Retroactive overtime

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Retroactive overtime (ROT) is an additional amount of money that is awarded when an employee has a combination of overtime and an additional amount of money, such as a commission or a bonus that is guaranteed based upon work requirements. Overtime is required to qualify for retroactive overtime. So, if a salesperson receives a commission, but does not receive overtime, then the employee does not qualify for retroactive overtime.

Overtime is the amount of time someone works beyond normal working hours. The term is also used for the pay received for this time. Normal hours may be determined in several ways:

Commissions are a form of variable-pay remuneration for services rendered or products sold. Commissions are a common way to motivate and reward salespeople. Commissions can also be designed to encourage specific sales behaviors. For example, commissions may be reduced when granting large discounts. Or commissions may be increased when selling certain products the organization wants to promote. Commissions are usually implemented within the framework on a sales incentive program, which can include one or multiple commission plans.

Performance-related pay or pay for performance, not to be confused with performance-related pay rise, is a salary or wages paid system based on positioning the individual, or team, on their pay band according to how well they perform. Car salesmen or production line workers, for example, may be paid in this way, or through commission.



Retroactive overtime is computed by using the number of hours of overtime worked for the specified payroll period to look up the coefficient percentages from the coefficient table (Form WH-134). [1] This coefficient percentage is then multiplied by the commission and/or bonus to determine the ROT amount that will be awarded to the employee in addition to the already existing overtime and commission.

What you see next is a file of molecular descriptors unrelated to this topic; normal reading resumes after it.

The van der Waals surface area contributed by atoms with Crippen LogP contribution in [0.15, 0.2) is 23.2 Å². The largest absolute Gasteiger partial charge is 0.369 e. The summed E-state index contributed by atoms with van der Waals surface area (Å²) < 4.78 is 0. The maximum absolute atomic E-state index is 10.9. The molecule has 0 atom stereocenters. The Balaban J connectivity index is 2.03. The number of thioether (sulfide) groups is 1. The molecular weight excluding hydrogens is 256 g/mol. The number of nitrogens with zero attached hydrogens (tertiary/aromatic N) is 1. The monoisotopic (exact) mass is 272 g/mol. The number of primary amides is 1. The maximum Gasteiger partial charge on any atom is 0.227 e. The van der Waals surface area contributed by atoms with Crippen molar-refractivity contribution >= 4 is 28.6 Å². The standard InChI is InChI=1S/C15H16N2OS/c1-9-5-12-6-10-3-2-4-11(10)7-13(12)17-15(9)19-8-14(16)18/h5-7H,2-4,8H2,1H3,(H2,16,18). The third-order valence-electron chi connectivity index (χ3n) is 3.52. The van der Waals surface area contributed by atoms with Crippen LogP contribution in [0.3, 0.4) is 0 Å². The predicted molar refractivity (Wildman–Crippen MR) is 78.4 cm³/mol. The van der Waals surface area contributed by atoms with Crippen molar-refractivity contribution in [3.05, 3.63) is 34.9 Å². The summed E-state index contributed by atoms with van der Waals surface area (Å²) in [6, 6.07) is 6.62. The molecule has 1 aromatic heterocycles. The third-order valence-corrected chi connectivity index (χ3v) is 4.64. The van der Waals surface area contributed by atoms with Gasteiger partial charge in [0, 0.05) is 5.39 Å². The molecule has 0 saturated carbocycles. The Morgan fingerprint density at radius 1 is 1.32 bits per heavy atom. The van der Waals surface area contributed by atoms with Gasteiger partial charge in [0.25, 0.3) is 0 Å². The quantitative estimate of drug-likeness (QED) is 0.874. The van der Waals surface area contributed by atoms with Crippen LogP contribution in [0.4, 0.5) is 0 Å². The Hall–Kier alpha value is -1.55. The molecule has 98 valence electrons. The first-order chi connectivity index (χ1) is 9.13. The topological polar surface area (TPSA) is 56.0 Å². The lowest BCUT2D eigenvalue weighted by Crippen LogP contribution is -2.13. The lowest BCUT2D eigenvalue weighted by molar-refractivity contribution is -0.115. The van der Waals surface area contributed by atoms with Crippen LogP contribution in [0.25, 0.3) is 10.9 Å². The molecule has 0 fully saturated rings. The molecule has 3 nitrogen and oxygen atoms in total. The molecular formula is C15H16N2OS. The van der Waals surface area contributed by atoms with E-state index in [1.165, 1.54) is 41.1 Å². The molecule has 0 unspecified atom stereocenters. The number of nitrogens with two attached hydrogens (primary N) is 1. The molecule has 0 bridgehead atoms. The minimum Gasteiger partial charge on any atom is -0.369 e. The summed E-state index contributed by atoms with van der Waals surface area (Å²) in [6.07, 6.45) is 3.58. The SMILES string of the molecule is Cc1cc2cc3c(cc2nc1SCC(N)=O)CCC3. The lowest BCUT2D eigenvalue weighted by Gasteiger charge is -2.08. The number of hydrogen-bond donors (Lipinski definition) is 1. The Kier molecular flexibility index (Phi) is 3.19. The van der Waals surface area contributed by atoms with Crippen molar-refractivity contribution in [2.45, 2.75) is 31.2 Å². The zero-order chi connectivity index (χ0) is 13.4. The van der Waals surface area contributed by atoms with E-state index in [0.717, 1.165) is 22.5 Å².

A payroll is a company's list of its employees, but the term is commonly used to refer to:

The additional amount on money beyond the overtime, the commission or bonus, must be a guaranteed payment to the employee based upon specified work criteria. Here are some examples of some bonuses that qualify and do not qualify.

Qualifying bonuses

If an employee is awarded a known amount of money for working a certain shift or for working a number of consecutive weeks, that additional amount of money that is paid beyond the regular base pay and overtime will qualify for retroactive overtime if and only if there are also overtime hours paid during the same pay period of the qualifying bonus. You could also consider this to have an OT value of zero and add an additional look-up table value of all zeros for the percentages to use to determine the ROT amount.

In logic and related fields such as mathematics and philosophy, if and only if is a biconditional logical connective between statements, where either both statements are true or both are false.

Non-qualifying bonuses

If an employee is awarded a discretionary bonus that is not guaranteed based upon specific work criteria, this bonus does not qualify for retroactive overtime. A good example of this is a Christmas bonus that may be awarded to employees. This is not a guaranteed bonus that the employee will receive for meeting a specified goal but is rather a bonus that is awarded to the employee on the discretion of the company.

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See also

Effects of overtime

Employees who work overtime hours experience numerous mental, physical, and social effects. Significant effects include stress, lack of free time, poor work-life balance, and health risks. Employee performance levels could also be lowered. Long work hours could lead to tiredness, fatigue, and lack of attentiveness. As a result, suggestions have been proposed for risk mitigation.

Notes and references

  1. Coefficient Table for Computing Extra Half-Time for Overtime, Form WH-134

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